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Day Two


Day 2: Tuesday, October 24, 2017

Session D – Immunology and Viral Pathogenesis

Innate and adaptive immune responses play a role in controlling viral replication. Yet, immune dysfunction is common in HIV-infected individuals and the virus has developed multiple strategies to evade host defenses.  New findings on the pathogenesis of HIV and other viral infections and their implications in for treatment strategies will be presented.

Chairpersons and Discussants:

Warner Greene, MD, PhD, Gladstone Institutes
Anthony Devico, PhD, Institute of Human Virology


8:30 AM

Presentation Title: The role of stress agents in immunization against HIV-1 infection
and eliciting CD4+ memory stem cells 
Speaker: Thomas Lehner, MD, Kings College London

8:55 AM

Presentation Title: Immune-based interventions for HIV cure: lessons from NHP models
Speaker: Guido Silvestri, MD, Emory University

9:20 AM

Presentation Title: HIV Cure: Time to Rethink the “Shock and Kill” Strategy?
Speaker: John Mellors, MD, University of Pittsburgh

9:45 AM

Presentation Title: Clonal proliferation of CD4 T cells encoding intact HIV-1
Speaker: Mathias Lichterfeld, MD, Ragon Institute

Coffee Break, 10:10 AM - 10:25 AM

10:25 AM

Presentation Title: Reversible HIV-1 Latency Induced in Primary Human Monocyte-Derived Macrophages by Repeated M1 Polarization
Speaker: Guido Poli, MD, Vita-Salute San Raffaele University

10:50 AM

Presentation Title: Chromatin functional states correlate with the reversal of latently HIV-1infected primary CD4+ T cells.
Speaker: Eric Verdin, MD, The Buck Institute

11:15 AM

Presentation Title: HIV Env trimer immunogen design and modification to elicit neutralizing antibodies
Speaker: Richard Wyatt, PhD, Scripps Research Institute

11:40 AM

Presentation Title: Innate-primed alternative signaling pathways enhance functional mucosal
mobilization of memory-like NK cells in HIV/SIV infection
Early-stage Speaker: Keith Reeves, PhD, Harvard Medical School

Lunch, 12:05 PM – 1:20 PM

Session D – Immunology and Viral Pathogenesis (continued)

Chairpersons and Discussants:

Anders Vahlne, MD, PhD, Karolinska Institute
Alan Schmaljohn, PhD, University of Maryland School of Medicine

1:20 PM

Presentation Title: Defining a Potent New Class of Latency Reversing Agents Devoid of Toxicity and Detrimental Cell Activation That Enhance CTL/NK Cell Killing
Speaker: Warner Greene, MD, PhD, Gladstone Institutes

1:45 PM

Presentation Title: Combination of CRISPR-Cas9 and Long Acting Slow Effective Release
Antiretroviral Therapy Eliminates HIV-1 Infection in Humanized Mice
Speaker: Howard Gendelman, MD, University of Nebraska Medical Center

2:10 PM

Presentation Title: Influence of age on immune response to influenza vaccination in virologically suppressed HIV infected persons
Speaker: Savita Pahwa, MD, University of Miami

Session E – Public Health Science and Responses - From Local to Global

As the world around us is becoming progressively interconnected and complex, addressing emerging viral infections and HIV through: 1) surveillance; 2) applied research; 3) infrastructure and training; and 4) prevention is important for epidemic control.  This session focuses on achieving these objectives locally and globally.

Chairpersons and Discussants:

Erica Ollmann Saphire, PhD, Scripps Research Institute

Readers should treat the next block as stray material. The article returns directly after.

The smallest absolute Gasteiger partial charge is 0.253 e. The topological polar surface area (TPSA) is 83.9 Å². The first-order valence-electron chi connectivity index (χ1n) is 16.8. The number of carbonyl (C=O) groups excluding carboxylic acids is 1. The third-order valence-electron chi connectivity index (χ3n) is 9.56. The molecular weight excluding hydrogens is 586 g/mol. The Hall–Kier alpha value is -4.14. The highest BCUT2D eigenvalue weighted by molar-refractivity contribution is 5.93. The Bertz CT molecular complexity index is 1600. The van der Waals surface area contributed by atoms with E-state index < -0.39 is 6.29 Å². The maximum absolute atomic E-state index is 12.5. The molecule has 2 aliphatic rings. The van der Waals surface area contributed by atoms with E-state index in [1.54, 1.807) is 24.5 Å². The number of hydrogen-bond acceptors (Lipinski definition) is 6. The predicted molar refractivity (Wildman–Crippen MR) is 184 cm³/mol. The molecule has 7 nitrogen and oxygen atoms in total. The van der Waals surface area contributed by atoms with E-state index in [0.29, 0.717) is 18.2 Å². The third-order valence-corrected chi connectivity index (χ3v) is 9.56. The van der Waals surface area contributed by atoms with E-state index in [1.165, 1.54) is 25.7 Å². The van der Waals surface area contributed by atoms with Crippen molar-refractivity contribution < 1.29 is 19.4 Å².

Kathleen Neuzil, MD, MPH, Center for Vaccine Development, Institute of Global Health, University of Maryland School of Medicine


2:35 PM

Presentation Title: Infectious Disease - Public Health Response
Speaker: Boris Lushniak, MD, MPHD, Dean, UMCP school of Public Health

3:00 PM

Presentation Title: Policy, Practice and Science in Nigeria: Implementing Evidence Based Research for HIV Programming in Nigeria
Speaker: The Honorable Issac Adewole, MD, The Federal Minister of Health, Nigeria

3:25 PM

Presentation Title: Global Health Security – Why is it important?
Speaker: Kashef Ijaz, MD, MPh, Centers for Disease Control and Prevention

3:50 PM

Presentation Title: Virus genomes reveal factors that spread and sustain the Ebola epidemic
Speaker: Early-stage: Gytis Dudas, PhD, Fred Hutchinson Cancer Research Center 

Coffee Break, 4:15 PM - 4:30 PM

Session F – Cancer and Stem Cells

Cancer stem cells have now been recognized in a wide variety of human tumors. The existence of cancer stem cells poses both tremendous challenges and tantalizing potential for our ability to successfully combat cancer. This session aims to bring together scientists who are interested in better understanding the mechanisms by which cancer stem cells contribute to tumor heterogeneity, self-renewal and drug resistance. Areas of emphasis will be intercellular communication and stem cell aging influence on cancer initiation and progression. Cellular context and microenvironment establish the tumor niche and shape the interaction of the tumor with the immune system.

Chairpersons and Discussants:

Leonid Margolis, PhD, National Institute of Child Health and Human Development
Guido Poli, MD, Vita-Salute San Raffaele University


4:30 PM

Presentation Title: Regulation of Leukemogenesis by the Bone Marrow Niche
Speaker: Stavroula Kousteni, PhD, Columbia University

4:55 PM

Presentation Title: Inflammation and immune modulation: tackling age-related stem cell dysfunction
Speaker: Heinrich Jasper, PhD, Buck Institute for Research on Aging

5:20 PM

Presentation Title: Targeting Aberrant Transcription in Pre-Cancerous Stem Cells
Speaker: Ulrich G. Steidl, MD, PhD, Albert Einstein College of Medicine

5:45 PM

Presentation Title: Decoding the regulatory networks of Leukemic Stem Cells through Ubiquitylation
Early-stage Speaker: Chozha Rathinam, PhD, Institute of Human Virology

Poster Session: 6:10 PM - 8:30 PM